# Pencil (mathematics)

In projective geometry, a **pencil** is a family of geometric objects with a common property, for example the set of lines that pass through a given point in a projective plane.

For instance, in the development of G. B. Halsted, "Straights with the same cross are copunctal." Also "The aggregate of all coplanar, copunctal straights is called a *flat-pencil*" and "A piece of a flat-pencil bounded by two of the straights as *sides*, is called an *angle*."[1]

"The aggregate of all planes on a straight is called an *axial-pencil*." For example, the meridians of the globe are defined by the pencil of planes on the axis of Earth's revolution.

In affine geometry with the reflexive variant of parallelism, a set of parallel lines forms an equivalence class called a **pencil of parallel lines**.[2]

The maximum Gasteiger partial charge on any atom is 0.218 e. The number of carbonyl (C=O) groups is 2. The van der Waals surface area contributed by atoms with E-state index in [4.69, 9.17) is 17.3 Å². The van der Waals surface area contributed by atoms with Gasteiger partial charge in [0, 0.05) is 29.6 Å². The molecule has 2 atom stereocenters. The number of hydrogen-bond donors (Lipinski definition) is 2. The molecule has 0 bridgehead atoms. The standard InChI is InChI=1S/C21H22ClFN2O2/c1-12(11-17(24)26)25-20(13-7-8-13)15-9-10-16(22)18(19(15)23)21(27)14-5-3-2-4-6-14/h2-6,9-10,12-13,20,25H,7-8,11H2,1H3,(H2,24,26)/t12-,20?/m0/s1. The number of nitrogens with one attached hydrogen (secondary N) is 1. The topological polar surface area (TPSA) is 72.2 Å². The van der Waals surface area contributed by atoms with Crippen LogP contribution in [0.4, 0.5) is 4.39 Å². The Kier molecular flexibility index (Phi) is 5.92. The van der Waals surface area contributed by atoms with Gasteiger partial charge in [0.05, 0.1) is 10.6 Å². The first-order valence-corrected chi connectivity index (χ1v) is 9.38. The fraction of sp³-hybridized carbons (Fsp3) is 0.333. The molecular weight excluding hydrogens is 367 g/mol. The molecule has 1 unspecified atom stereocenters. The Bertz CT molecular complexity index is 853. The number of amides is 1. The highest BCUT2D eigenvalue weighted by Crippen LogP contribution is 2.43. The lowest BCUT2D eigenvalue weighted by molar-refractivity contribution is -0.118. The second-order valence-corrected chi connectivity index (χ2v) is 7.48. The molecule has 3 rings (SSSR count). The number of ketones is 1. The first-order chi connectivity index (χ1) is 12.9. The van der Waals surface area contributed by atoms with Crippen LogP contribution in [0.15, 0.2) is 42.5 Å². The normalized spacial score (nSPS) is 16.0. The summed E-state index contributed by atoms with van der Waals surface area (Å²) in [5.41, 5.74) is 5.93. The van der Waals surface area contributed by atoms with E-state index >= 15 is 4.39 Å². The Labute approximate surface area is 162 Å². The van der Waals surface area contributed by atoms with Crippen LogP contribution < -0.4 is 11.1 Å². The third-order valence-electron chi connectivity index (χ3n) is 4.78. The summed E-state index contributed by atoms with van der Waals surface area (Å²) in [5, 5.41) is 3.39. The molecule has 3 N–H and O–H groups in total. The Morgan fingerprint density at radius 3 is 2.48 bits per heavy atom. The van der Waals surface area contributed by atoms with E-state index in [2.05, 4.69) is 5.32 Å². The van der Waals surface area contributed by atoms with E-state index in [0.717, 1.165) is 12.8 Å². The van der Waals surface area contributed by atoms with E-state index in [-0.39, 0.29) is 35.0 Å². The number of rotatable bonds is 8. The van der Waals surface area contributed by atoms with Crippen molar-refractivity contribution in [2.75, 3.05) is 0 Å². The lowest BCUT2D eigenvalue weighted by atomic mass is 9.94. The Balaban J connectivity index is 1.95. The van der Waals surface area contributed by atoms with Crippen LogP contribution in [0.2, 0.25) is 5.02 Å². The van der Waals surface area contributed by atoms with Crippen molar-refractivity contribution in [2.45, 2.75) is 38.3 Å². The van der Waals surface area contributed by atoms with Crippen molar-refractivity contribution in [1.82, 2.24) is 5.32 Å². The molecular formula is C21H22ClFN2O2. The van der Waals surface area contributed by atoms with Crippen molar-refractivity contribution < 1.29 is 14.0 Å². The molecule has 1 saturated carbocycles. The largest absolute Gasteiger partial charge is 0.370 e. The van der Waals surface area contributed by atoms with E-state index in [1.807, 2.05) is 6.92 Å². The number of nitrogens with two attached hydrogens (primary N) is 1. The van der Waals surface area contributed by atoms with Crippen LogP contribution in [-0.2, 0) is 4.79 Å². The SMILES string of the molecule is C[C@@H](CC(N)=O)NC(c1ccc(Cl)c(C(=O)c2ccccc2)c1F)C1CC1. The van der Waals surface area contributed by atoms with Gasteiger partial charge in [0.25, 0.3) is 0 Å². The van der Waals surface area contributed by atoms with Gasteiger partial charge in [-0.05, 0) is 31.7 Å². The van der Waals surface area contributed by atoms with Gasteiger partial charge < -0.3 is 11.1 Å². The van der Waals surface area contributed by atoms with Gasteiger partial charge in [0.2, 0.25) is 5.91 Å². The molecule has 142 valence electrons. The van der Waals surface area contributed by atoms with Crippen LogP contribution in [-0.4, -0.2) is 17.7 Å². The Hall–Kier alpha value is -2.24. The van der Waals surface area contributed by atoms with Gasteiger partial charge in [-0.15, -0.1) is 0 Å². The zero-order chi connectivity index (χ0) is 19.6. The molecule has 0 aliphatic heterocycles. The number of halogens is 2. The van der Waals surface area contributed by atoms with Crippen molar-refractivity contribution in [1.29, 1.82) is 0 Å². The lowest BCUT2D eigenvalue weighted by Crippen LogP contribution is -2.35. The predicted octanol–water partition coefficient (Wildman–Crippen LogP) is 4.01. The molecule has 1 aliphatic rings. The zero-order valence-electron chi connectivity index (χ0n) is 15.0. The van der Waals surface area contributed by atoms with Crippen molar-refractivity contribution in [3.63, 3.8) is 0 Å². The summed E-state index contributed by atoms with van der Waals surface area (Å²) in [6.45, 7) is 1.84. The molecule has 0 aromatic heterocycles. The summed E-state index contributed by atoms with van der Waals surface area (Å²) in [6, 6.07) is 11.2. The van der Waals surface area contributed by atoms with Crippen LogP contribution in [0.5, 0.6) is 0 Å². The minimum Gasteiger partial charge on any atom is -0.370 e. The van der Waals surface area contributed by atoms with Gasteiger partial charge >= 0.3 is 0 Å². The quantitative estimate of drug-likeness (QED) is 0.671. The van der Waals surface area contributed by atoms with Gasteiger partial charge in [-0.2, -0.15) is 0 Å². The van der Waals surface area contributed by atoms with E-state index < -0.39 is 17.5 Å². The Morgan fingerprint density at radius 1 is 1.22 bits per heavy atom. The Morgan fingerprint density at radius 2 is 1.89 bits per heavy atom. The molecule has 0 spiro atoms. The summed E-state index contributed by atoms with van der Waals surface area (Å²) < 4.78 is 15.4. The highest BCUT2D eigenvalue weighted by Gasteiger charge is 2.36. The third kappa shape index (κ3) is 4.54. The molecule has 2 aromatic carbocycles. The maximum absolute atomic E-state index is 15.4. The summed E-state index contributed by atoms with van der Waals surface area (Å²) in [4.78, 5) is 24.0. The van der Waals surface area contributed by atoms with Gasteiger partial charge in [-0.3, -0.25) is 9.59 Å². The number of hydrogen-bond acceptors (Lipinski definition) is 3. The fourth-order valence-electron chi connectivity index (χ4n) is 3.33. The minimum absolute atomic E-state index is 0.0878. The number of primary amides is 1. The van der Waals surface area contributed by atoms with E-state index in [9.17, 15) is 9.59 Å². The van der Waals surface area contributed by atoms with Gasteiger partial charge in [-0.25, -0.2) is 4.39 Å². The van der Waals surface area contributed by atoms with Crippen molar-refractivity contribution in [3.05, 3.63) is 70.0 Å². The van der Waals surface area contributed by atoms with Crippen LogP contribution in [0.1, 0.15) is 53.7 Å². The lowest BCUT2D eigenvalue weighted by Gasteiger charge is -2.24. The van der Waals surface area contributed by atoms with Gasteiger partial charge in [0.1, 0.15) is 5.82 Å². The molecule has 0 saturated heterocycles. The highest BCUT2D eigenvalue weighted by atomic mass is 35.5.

More generally, a **pencil** is the special case of a linear system of divisors in which the parameter space is a projective line. Typical pencils of curves in the projective plane, for example, are written as

where *C* = 0, *C*′ = 0 are plane curves.

A **pencil of planes**, the family of planes through a given straight line, is sometimes referred to as a **fan** or a sheaf.

## References

- G. B. Halsted (1906) Synthetic Projective Geometry, page 9, via Internet Archive
- Emil Artin (1957) Geometric Algebra, page 53